But Chang has an eye for emotion too, which keeps his surreal adventure on solid ground.


"Don't you know what happened to me because of you?" cries Kyung-chun at the love of his life. "I turned into a milk cow!"


That hilarious juxtaposition of earnest heart and out-there head makes for a constantly surprising - and funny - adventure, which recalls the whimsy and creativity of Studio Ghibli. At times, it recalls them a little too much; one scene sees a witch send pig snouts searching through a house for Merlin, while the resolution, as with similarly-magic-themed Howl's Moving Castle, feels far too simple.


But if the background drawings do not always live up to the standards of Japan's best, the country's neighbour still finds more than enough to prove its own animated mettle. Growing from a bizarre fantasy to an 80-minute meditation on love and the nature of humanity, The Satellite Girl and the Milk Cow is a bizarre delight to behold, whether you're seven years old or seventy. "You're just not my type," says the milk cow, at one point. "You're a satellite." Sometimes, all it takes to make the it's-what's-on-the-inside-that-counts message new is a singing milk cow and talking satellite. And a wizard shaped like toilet roll. What a charming space oddity this is.

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LFF film review: Night Bus Print E-mail
Written by Ivan Radford   
Sunday, 19 October 2014 00:02

Director: Simon Baker
Showtimes: Oct 18th

They say that you should always write about what you know. Debut director and writer Simon Baker, then, must catch a lot of buses.


It's not hard to see where the inspiration for Night Bus came from: you can witness a surprising amount in a single journey, be it serious or silly. Baker takes advantage of that to create a fly-on-the-wall-style drama based around an evening on an East London route.


We see people from all walks of life, from students or a middle-class couple bickering after a cultural night out to addicts and a jealous boyfriend complaining about his girlfriend's behaviour in a club. But while overhearing conversations is common on public transport, Baker understands that the most interesting moments occur when these strangers interact.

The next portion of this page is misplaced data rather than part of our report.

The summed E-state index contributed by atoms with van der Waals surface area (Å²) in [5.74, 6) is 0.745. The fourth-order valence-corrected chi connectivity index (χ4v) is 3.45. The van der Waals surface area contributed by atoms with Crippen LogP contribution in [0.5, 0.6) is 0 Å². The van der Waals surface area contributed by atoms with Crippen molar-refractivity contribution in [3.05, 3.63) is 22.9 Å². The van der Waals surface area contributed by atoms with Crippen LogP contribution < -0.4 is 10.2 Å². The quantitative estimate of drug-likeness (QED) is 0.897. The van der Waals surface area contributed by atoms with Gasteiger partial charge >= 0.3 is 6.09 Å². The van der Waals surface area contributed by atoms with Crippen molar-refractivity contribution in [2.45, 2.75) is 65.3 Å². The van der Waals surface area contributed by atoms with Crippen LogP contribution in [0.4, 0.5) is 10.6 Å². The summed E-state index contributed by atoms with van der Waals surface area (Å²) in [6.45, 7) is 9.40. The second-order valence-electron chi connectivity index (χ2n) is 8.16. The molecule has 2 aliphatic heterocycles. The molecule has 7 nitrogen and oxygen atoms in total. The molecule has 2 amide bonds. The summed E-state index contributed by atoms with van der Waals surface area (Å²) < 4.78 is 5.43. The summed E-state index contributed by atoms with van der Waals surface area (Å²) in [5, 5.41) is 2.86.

Highlights include a drunk girl bickering with a pair of rap fans about utter nonsense and, on a bizarrely tragic note, a guy going to extraordinarily lengths to get a woman's phone number - without her even realising. Every time someone gets on board, you wonder whether they will talk to anyone else, and how that will affect each of them; a bizarre meta-tension as stories wait to be told.


Shot over a week on a bus in East London, the cast are given room to improvise their dialogue, adding a natural sheen to proceedings that feels closer to documentary than drama. That realism gives this a universal appeal beyond London travellers, ironically backed up by the genuine location, which is used to superb effect, cutting between seats and rows so that familiar faces go from centre stage to the background, where their lives silently continue.


Perhaps inevitably, some moments do not always pay off - fare dodgers and one boy who just wants to talk attempt to develop the character of the bus driver (Wayne Goddard), but to limited success. You wonder what it would be like if Baker were given a budget and a six-episode TV series to really explore the range and depth of these disconnected stories. Nonetheless, the meandering narrative is a fitting approach for the confined context, as the movie winds its way to a gentle stop, accompanied by DoP Dominic Bartels's sedate visuals and the moody music. An improvised, original low-budget flick with heart, humour and a host of colourful characters? It's all in a night's bus ride for this movie.

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Film review: Palo Alto Print E-mail
Written by Ivan Radford   
Saturday, 18 October 2014 23:13
Director: Gia Coppola